'2b Beyani, supra (note 111), p. 300. See also Lindström, supra (note 24), p. 15. 127 Sepulveda, supra (note 123), p. 408. See also Committee on Economic, Social and Cultural Rights, Concluding observations on Morocco, UN doc. E/C.12/1/Add.55, para. 40, and the Committee's Concluding observations on Senegal, UN doc. E/C.12/1/Add.62, para. 15. In both cases, the Committee expressed its concern over the de jacto inequality between men and women in land issues. "8 Sepulveda, supra (note 123), p. 409. The Committee on Economic, Social and Cultural Rights explained this in terms ofthe implementation ofthe right to food in its General Comment No. 12, twentieth session 1999, Report of the Committee on Economic, Social and Cultural Rights, UN doc. E/2000/22, pp. 102-110, para. 26: "[T]his should include: guarantees of full and equal access to economic resources, particularly for women, including the right to inheritance and the ownership of land and other property, credit". "' Tanzania ratified the CEDAW on 20 August 1985. CEDAW Committee, Concluding observations on the United Republic of Tanzania, UN doc. CEDAW/C/1998/II/L.l/Add.5. "° Concluding observations on the United Republic of Tanzania, supra (note 129), para. 20. The inclusion of sex as grounds for discrimination occurred in the thirteenth amendment of the constitution in 2000. 131Ibid, para. 22. 132 bid, para. 23.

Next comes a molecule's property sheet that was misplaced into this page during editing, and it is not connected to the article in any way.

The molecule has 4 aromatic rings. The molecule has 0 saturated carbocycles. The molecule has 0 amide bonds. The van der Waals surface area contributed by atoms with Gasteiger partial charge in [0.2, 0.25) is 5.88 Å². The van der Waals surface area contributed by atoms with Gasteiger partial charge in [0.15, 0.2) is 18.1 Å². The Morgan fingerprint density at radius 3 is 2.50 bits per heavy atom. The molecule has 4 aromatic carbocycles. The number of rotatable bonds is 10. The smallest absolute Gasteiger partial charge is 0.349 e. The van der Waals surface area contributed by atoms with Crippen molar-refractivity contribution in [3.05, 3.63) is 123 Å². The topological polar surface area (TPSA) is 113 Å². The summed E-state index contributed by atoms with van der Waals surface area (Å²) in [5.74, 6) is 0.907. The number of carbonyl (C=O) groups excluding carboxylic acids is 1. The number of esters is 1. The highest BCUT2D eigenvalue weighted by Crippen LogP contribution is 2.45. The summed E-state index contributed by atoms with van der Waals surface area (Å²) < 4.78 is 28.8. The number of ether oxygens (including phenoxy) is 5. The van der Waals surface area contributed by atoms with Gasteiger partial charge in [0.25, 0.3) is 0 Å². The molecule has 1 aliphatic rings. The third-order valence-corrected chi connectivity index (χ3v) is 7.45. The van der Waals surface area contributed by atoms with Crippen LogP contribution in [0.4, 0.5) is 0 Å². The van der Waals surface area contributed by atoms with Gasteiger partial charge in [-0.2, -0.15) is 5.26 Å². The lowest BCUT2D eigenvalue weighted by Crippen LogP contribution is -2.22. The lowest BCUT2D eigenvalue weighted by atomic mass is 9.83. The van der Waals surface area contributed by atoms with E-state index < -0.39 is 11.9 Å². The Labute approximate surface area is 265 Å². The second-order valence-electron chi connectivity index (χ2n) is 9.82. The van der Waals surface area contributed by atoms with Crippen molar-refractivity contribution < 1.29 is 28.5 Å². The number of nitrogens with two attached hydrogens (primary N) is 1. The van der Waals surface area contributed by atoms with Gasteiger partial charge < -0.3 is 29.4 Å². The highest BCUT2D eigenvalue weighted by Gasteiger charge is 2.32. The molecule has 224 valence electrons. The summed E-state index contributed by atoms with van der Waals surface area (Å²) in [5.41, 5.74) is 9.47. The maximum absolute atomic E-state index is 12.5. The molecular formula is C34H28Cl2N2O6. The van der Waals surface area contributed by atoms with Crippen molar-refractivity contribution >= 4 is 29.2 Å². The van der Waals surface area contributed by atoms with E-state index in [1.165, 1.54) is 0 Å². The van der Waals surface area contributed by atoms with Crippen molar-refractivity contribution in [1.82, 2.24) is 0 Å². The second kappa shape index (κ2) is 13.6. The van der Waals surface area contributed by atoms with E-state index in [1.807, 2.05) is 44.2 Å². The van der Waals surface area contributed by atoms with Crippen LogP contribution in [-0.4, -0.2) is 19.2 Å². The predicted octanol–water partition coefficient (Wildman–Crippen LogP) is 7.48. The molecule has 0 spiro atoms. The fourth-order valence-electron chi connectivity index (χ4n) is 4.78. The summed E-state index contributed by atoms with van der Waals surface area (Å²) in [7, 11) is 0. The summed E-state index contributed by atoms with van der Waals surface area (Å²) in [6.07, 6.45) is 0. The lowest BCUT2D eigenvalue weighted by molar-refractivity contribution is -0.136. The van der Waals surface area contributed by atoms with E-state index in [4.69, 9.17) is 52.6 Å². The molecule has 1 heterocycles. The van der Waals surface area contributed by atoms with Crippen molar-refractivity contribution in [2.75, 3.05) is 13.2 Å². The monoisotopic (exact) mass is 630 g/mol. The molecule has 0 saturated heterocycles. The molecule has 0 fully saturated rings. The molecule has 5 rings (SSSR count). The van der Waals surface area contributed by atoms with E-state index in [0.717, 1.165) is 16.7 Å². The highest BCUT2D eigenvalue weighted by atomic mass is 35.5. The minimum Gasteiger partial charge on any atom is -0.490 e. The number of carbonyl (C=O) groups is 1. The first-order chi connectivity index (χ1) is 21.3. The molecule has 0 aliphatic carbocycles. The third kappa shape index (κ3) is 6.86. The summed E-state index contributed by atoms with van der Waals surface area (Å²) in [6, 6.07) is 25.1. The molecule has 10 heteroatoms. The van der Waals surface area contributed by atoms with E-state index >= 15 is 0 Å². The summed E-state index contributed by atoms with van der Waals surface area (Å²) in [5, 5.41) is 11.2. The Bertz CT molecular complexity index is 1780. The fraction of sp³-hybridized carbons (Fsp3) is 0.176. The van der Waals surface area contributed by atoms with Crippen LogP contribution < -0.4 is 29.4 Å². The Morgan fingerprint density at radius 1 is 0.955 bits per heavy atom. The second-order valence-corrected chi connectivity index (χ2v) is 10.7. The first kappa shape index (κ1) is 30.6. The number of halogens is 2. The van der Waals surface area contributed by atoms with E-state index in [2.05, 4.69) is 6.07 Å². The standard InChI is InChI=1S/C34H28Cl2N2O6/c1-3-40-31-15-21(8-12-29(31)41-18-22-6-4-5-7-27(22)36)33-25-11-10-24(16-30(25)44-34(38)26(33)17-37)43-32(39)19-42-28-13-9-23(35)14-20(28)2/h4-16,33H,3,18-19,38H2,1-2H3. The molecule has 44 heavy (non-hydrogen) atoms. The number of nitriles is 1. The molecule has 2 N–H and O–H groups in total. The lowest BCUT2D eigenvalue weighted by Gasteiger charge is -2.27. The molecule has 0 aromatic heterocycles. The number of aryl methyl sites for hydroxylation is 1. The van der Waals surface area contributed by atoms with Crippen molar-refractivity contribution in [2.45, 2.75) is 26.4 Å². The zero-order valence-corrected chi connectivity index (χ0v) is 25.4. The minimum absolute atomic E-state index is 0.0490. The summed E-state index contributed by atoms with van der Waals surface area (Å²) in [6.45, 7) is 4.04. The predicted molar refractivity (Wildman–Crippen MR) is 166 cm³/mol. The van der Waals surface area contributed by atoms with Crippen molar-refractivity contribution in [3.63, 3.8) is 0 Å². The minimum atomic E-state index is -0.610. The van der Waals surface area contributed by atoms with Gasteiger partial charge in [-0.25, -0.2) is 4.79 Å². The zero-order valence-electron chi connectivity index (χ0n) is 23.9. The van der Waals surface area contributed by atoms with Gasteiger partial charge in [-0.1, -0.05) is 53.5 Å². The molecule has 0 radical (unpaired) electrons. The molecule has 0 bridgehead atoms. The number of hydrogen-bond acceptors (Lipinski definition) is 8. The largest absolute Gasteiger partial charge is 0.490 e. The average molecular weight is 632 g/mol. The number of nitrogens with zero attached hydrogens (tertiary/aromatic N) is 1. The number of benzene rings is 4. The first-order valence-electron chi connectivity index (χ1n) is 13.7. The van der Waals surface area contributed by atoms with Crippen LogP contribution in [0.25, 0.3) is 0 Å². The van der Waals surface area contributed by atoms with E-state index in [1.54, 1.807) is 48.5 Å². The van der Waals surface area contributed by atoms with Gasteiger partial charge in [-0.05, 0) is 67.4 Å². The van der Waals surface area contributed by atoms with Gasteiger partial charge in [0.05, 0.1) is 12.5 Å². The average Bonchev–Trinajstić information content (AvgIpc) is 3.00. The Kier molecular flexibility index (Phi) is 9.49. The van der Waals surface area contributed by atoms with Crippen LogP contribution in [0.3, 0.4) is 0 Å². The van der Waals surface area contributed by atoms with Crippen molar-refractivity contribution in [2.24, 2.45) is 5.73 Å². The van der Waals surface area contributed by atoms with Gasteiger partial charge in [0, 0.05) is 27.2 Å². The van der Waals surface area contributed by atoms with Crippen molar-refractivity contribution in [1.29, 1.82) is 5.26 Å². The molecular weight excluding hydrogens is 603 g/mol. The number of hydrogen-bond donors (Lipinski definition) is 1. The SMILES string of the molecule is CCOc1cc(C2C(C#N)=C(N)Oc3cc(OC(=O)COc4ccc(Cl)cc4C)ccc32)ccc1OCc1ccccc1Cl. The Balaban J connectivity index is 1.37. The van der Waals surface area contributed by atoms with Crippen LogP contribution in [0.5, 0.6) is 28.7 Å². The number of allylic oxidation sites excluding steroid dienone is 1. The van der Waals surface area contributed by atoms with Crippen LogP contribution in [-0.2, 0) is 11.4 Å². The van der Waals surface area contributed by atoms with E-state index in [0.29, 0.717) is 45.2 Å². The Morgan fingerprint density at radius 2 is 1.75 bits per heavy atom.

133 Concluding observations on the United Republic of Tanzania, supra (note 129), para. 30. 134 Butegwa, supra (note 87), p. 503. Unfortunately, the Preamble of the Charter is not legally binding. '" The Constitution ofthe United Republic ofTanzania, 1977, incorporating all amendments until 2000, Preamble of the Constitution, foundations of the Constitution, p. 13. The present constitution of Tanzania was adopted in 1977 and it has been amended several times since. The constitution did not originally include a Bill of Rights but such a Bill was added subsequently, through the fifth amendment of the constitution in 1985. The constitution has been amended 13 times, the latest amendment being rendered in April 2000. "" Mahalu, supra (note 54), p. 12.